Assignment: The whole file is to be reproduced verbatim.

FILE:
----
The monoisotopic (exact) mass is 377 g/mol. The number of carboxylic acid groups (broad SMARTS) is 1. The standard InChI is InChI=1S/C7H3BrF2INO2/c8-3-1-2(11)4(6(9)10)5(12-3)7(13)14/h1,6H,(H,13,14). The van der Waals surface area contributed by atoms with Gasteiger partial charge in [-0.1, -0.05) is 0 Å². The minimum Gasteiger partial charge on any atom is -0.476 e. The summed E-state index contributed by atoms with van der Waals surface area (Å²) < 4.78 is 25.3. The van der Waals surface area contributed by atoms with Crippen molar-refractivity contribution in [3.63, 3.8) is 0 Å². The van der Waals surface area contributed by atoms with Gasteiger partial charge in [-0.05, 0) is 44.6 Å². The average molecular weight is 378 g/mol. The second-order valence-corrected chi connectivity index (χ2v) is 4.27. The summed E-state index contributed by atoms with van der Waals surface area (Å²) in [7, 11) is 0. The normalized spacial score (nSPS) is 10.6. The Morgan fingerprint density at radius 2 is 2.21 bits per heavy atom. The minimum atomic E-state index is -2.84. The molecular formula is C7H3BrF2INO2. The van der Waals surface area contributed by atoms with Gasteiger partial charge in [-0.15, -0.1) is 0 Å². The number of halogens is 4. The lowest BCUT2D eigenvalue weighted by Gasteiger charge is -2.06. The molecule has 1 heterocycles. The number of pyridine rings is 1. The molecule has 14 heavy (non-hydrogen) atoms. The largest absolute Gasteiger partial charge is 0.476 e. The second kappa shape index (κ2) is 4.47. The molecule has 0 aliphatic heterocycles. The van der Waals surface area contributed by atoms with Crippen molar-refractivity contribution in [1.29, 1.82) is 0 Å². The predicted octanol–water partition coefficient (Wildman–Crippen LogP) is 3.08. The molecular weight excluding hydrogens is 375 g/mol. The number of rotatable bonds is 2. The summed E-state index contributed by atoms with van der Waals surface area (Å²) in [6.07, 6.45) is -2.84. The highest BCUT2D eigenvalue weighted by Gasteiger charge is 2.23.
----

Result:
The monoisotopic (exact) mass is 377 g/mol. The number of carboxylic acid groups (broad SMARTS) is 1. The standard InChI is InChI=1S/C7H3BrF2INO2/c8-3-1-2(11)4(6(9)10)5(12-3)7(13)14/h1,6H,(H,13,14). The van der Waals surface area contributed by atoms with Gasteiger partial charge in [-0.1, -0.05) is 0 Å². The minimum Gasteiger partial charge on any atom is -0.476 e. The summed E-state index contributed by atoms with van der Waals surface area (Å²) < 4.78 is 25.3. The van der Waals surface area contributed by atoms with Crippen molar-refractivity contribution in [3.63, 3.8) is 0 Å². The van der Waals surface area contributed by atoms with Gasteiger partial charge in [-0.05, 0) is 44.6 Å². The average molecular weight is 378 g/mol. The second-order valence-corrected chi connectivity index (χ2v) is 4.27. The summed E-state index contributed by atoms with van der Waals surface area (Å²) in [7, 11) is 0. The normalized spacial score (nSPS) is 10.6. The Morgan fingerprint density at radius 2 is 2.21 bits per heavy atom. The minimum atomic E-state index is -2.84. The molecular formula is C7H3BrF2INO2. The van der Waals surface area contributed by atoms with Gasteiger partial charge in [-0.15, -0.1) is 0 Å². The number of halogens is 4. The lowest BCUT2D eigenvalue weighted by Gasteiger charge is -2.06. The molecule has 1 heterocycles. The number of pyridine rings is 1. The molecule has 14 heavy (non-hydrogen) atoms. The largest absolute Gasteiger partial charge is 0.476 e. The second kappa shape index (κ2) is 4.47. The molecule has 0 aliphatic heterocycles. The van der Waals surface area contributed by atoms with Crippen molar-refractivity contribution in [1.29, 1.82) is 0 Å². The predicted octanol–water partition coefficient (Wildman–Crippen LogP) is 3.08. The molecular weight excluding hydrogens is 375 g/mol. The number of rotatable bonds is 2. The summed E-state index contributed by atoms with van der Waals surface area (Å²) in [6.07, 6.45) is -2.84. The highest BCUT2D eigenvalue weighted by Gasteiger charge is 2.23.